Published on June 1st, 2018 | by Dan Nicholls0
Writer and Director Paul Schrader’s latest film, First Reformed, courts controvery, as per usual, but this time, it does it in a quietly intelligent fashion.
Films about religion are often as troublesome as the subject matter they dare try to dissect. When has any honest discussion of spirituality ended with each and every angle satisfied? In many ways the new film First Reformed is indeed going to leave many viewers unhappy and could even piss off a chunk of its audience. But it is that audaciousness and that uncomfortable earnestness that elevates it to the ranks of greatness. First Reformed isn’t easy but it is one of the year’s absolute best films.
Writer/director Paul Schrader has released his most invigorating work in years with the story of a priest questioning the cracks in his own earthly existence. It’s a subversive twist that First Reformed essentially becomes an environmental cautionary tale but the film’s true power is derived from the singular steps its protagonist takes in his gradual ascension to profound self-discovery.
Reverend Ernst Toller (Ethan Hawke) leads a tiny congregation at First Reformed church in upstate New York. The majority of the region’s faithful have flocked to the commercialized, flashy Abundant Life – less a house of worship than a monetarily exploitative modern tourist trap where Christ is a commodity. Abundant Life’s Pastor Jeffers (Cedric Kyle, a.k.a. Cedric the Entertainer) treats Toller’s modesty with base kindness and barely concealed condescension. First Reformed is about to celebrate its 250th anniversary and Jeffers wants to throw a celebration with the financial aid of local tycoon Edward Balq (Michael Gaston). Toller would rather keep his meager crowd in a quiet service but the pastoral politics of the area have twisted his arm otherwise.
The day-to-day fades out as background noise when Toller begins a journal chronicling his most difficult, maybe even sacrilegious, thoughts. The man’s also a closeted alcoholic and probably dying from stomach cancer. There are moments of unbearable pain that Toller endures but he finds absolution in conversations with Michael (Philip Ettinger), a depressed young environmental activist whose wife Mary (Amanda Seyfreid) is deeply concerned for his well-being. It’s this relationship that enthralls Toller and opens his eye to a new, higher purpose. For the first time in many years, life has opened a new door for him.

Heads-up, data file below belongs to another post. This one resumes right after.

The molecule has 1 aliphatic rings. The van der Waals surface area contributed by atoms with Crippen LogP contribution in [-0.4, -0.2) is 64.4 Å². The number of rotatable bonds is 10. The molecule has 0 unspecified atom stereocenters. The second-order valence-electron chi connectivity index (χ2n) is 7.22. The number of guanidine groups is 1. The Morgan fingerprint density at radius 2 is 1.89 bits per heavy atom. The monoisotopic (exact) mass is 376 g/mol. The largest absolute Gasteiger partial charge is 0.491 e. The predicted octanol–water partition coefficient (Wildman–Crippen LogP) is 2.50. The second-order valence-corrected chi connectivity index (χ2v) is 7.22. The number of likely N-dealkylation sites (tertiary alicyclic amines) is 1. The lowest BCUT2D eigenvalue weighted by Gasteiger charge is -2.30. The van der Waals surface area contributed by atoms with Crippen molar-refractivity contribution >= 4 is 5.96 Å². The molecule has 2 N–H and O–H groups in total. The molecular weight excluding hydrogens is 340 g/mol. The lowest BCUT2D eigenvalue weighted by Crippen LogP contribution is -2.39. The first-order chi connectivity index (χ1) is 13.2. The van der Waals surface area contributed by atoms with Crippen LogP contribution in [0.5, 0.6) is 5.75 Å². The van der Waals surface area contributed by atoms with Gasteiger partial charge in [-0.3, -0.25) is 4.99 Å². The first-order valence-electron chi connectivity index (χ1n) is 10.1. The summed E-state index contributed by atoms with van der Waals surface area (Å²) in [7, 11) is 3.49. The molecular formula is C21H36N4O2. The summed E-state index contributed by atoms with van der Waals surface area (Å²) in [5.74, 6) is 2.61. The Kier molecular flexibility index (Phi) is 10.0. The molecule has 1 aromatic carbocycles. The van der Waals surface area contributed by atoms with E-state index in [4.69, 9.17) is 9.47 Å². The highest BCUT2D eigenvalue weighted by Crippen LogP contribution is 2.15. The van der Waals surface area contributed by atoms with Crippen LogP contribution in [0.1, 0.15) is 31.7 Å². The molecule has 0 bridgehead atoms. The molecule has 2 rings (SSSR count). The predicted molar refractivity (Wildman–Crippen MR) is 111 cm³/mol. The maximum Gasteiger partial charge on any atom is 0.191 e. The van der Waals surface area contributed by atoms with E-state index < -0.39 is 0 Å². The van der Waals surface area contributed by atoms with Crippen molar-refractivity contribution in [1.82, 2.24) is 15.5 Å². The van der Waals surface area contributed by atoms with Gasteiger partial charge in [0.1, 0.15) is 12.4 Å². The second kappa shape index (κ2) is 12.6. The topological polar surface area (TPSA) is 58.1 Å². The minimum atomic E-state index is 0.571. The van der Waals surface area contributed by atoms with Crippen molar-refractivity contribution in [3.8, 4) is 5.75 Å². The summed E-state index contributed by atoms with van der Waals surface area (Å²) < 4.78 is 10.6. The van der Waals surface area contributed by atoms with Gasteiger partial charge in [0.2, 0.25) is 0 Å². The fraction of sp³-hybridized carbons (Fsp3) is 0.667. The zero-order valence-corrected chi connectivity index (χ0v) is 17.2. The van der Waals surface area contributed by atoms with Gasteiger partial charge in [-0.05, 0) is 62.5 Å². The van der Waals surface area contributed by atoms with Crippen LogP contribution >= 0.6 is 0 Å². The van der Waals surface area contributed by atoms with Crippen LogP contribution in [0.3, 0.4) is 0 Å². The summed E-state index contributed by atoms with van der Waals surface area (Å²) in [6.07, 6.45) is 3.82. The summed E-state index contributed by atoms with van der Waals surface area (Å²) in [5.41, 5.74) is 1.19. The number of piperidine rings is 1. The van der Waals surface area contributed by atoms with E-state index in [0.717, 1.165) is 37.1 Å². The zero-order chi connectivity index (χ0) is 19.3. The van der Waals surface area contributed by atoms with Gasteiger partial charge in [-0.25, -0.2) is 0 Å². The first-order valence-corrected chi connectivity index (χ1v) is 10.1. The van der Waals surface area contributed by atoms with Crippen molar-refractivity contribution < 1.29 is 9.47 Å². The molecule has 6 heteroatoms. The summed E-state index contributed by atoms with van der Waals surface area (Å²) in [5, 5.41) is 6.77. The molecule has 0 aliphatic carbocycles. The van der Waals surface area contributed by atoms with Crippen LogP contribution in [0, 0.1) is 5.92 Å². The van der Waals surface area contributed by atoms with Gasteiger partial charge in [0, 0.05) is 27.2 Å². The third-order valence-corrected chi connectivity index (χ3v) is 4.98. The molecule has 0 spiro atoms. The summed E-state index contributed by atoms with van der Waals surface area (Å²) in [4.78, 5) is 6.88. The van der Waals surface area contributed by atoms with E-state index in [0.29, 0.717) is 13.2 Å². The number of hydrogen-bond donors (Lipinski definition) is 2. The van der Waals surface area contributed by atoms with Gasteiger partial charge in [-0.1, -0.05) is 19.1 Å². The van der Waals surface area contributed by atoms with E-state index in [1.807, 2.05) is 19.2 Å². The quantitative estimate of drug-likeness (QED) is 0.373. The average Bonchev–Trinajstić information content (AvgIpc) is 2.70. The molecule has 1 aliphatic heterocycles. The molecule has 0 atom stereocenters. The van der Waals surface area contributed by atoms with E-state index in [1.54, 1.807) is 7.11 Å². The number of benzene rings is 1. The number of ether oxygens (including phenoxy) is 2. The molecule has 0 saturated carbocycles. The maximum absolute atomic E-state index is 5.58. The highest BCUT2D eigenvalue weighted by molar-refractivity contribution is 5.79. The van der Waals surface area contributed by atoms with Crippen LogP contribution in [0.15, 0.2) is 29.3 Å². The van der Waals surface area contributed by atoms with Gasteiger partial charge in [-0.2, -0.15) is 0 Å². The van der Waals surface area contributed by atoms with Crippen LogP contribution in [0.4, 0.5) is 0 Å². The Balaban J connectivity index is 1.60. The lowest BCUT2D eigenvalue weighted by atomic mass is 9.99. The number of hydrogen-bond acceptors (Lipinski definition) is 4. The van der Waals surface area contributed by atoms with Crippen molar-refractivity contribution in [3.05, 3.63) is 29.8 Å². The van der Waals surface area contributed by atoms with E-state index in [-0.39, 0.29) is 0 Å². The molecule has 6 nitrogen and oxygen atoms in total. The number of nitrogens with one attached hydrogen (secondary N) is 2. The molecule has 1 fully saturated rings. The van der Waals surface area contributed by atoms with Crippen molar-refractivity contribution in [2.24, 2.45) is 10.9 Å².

Many scenes in First Reformed play out in a series of center-shot close-ups as two or more characters engage in touchy conversation. Voice over narration from Toller flows in and out, bringing the audience into the words he scribbles in his journal. As his worldview pivots we’re completely immersed in the ride. The experience is fascinating and unpredictable. Themes of environmental neglect and corruption rear their prickly heads, as does Toller’s uncomfortable admissions of guilt and despair as he reflects on the death of his son and the dissolution of his marriage.
Little joy is found for Toller in life. He rejects the romantic advances of Abundant Life’s choir leader Esther (Victoria Hill) and ignores basic nutrition and self-care as he marches deeper down an existential hole leading him towards the same martyr mentality that Michael is consumed by. Questions abound but answers are in limited supply. How Toller decides to take the reigns and make a difference in the world is shocking and wholly staggering.
The conflict found in the “slice of life” moments are endlessly fascinating due in part to Ethan Hawke’s commitment to the work and his commandment of our attention. The underappreciated actor has only refined his craft with age and turns in one of his very best performances as the tormented Toller. It’s a masterful piece of acting and even if no one else in the movie is able to go toe-to-toe with him, they can be forgiven in the face of such a powerhouse. This is simply a showcase for Hawke, though kudos should be given to the low-key turn from the normally clowning Cedric Kyle.
Filmmaker Paul Schrader was seemingly put on this earth to court controversy as nary a single title in his oeuvre has been released without some force of a stormy public reception. Even his most celebrated work as the screenwriter of Taxi Driver remains, in many ways, just as much of a hot-button topic for discussion today as it did when it was initially released. Schrader’s work as a director almost always depicts uneasy excavation of dark human behavior, from the grimy sex addiction of Auto Focus to the self-obsessed L.A. denizens of The Canyons and the violent kidnappers of Dog Eat Dog. First Reformed is perhaps his most quietly inflammatory work yet; it slowly seeps its way through your pores and into your consciousness, sticking with you for days and burning you up at night.
As if the first hour and forty-five minutes weren’t enough, First Reformed writes its name in the history books with perhaps the most jarring cut to black in recent memory. It leaves you confounded and convinced that the story isn’t over, that there has to be some tidy resolution to send you off with. It’s not dissimilar to the final episode of The Sopranos in that regard, though Toller’s in a far more tormented state than Tony was when he was ordering those onion rings. But great art doesn’t answer questions – it raises them. First Reformed is cinema of the highest order.